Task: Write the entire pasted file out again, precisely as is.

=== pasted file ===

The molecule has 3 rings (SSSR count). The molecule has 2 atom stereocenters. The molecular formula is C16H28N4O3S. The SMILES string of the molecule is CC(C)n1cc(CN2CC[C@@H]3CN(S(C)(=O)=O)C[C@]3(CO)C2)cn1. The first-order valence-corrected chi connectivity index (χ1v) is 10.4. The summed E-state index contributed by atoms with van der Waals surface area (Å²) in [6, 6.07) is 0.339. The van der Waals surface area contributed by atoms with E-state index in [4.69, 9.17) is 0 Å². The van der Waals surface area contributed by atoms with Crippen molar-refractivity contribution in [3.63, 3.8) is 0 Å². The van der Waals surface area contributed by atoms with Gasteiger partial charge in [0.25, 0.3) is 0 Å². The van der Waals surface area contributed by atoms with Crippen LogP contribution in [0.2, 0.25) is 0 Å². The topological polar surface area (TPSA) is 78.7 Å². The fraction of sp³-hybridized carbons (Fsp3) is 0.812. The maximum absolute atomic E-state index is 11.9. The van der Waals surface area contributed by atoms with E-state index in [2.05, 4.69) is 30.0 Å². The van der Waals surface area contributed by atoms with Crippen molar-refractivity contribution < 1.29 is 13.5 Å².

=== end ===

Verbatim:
The molecule has 3 rings (SSSR count). The molecule has 2 atom stereocenters. The molecular formula is C16H28N4O3S. The SMILES string of the molecule is CC(C)n1cc(CN2CC[C@@H]3CN(S(C)(=O)=O)C[C@]3(CO)C2)cn1. The first-order valence-corrected chi connectivity index (χ1v) is 10.4. The summed E-state index contributed by atoms with van der Waals surface area (Å²) in [6, 6.07) is 0.339. The van der Waals surface area contributed by atoms with E-state index in [4.69, 9.17) is 0 Å². The van der Waals surface area contributed by atoms with Crippen molar-refractivity contribution in [3.63, 3.8) is 0 Å². The van der Waals surface area contributed by atoms with Gasteiger partial charge in [0.25, 0.3) is 0 Å². The van der Waals surface area contributed by atoms with Crippen LogP contribution in [0.2, 0.25) is 0 Å². The topological polar surface area (TPSA) is 78.7 Å². The fraction of sp³-hybridized carbons (Fsp3) is 0.812. The maximum absolute atomic E-state index is 11.9. The van der Waals surface area contributed by atoms with E-state index in [2.05, 4.69) is 30.0 Å². The van der Waals surface area contributed by atoms with Crippen molar-refractivity contribution < 1.29 is 13.5 Å².